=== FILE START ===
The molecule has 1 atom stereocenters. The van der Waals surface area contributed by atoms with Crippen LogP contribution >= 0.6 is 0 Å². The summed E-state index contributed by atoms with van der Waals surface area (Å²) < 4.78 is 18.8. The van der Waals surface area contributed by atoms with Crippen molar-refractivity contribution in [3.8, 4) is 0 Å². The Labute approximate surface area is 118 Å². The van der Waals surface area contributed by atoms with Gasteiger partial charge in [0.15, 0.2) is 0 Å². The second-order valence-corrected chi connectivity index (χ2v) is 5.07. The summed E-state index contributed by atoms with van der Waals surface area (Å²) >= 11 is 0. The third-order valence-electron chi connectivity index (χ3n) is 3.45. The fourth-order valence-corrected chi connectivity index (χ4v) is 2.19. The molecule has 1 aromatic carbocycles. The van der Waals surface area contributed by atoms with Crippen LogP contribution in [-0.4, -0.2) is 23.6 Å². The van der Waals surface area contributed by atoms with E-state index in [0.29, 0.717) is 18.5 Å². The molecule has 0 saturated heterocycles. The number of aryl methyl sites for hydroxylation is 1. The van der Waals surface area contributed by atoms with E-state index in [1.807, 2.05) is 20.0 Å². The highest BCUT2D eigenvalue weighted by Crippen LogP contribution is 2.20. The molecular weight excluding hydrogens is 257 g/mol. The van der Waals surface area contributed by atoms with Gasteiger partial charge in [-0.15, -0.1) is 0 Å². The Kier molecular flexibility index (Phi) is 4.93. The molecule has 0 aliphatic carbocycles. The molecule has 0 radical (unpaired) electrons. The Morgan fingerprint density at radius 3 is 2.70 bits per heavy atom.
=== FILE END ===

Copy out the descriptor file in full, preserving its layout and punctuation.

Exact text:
The molecule has 1 atom stereocenters. The van der Waals surface area contributed by atoms with Crippen LogP contribution >= 0.6 is 0 Å². The summed E-state index contributed by atoms with van der Waals surface area (Å²) < 4.78 is 18.8. The van der Waals surface area contributed by atoms with Crippen molar-refractivity contribution in [3.8, 4) is 0 Å². The Labute approximate surface area is 118 Å². The van der Waals surface area contributed by atoms with Gasteiger partial charge in [0.15, 0.2) is 0 Å². The second-order valence-corrected chi connectivity index (χ2v) is 5.07. The summed E-state index contributed by atoms with van der Waals surface area (Å²) >= 11 is 0. The third-order valence-electron chi connectivity index (χ3n) is 3.45. The fourth-order valence-corrected chi connectivity index (χ4v) is 2.19. The molecule has 1 aromatic carbocycles. The van der Waals surface area contributed by atoms with Crippen LogP contribution in [-0.4, -0.2) is 23.6 Å². The van der Waals surface area contributed by atoms with E-state index in [0.29, 0.717) is 18.5 Å². The molecule has 0 saturated heterocycles. The number of aryl methyl sites for hydroxylation is 1. The van der Waals surface area contributed by atoms with E-state index in [1.807, 2.05) is 20.0 Å². The highest BCUT2D eigenvalue weighted by Crippen LogP contribution is 2.20. The molecular weight excluding hydrogens is 257 g/mol. The van der Waals surface area contributed by atoms with Gasteiger partial charge in [-0.15, -0.1) is 0 Å². The Kier molecular flexibility index (Phi) is 4.93. The molecule has 0 aliphatic carbocycles. The molecule has 0 radical (unpaired) electrons. The Morgan fingerprint density at radius 3 is 2.70 bits per heavy atom.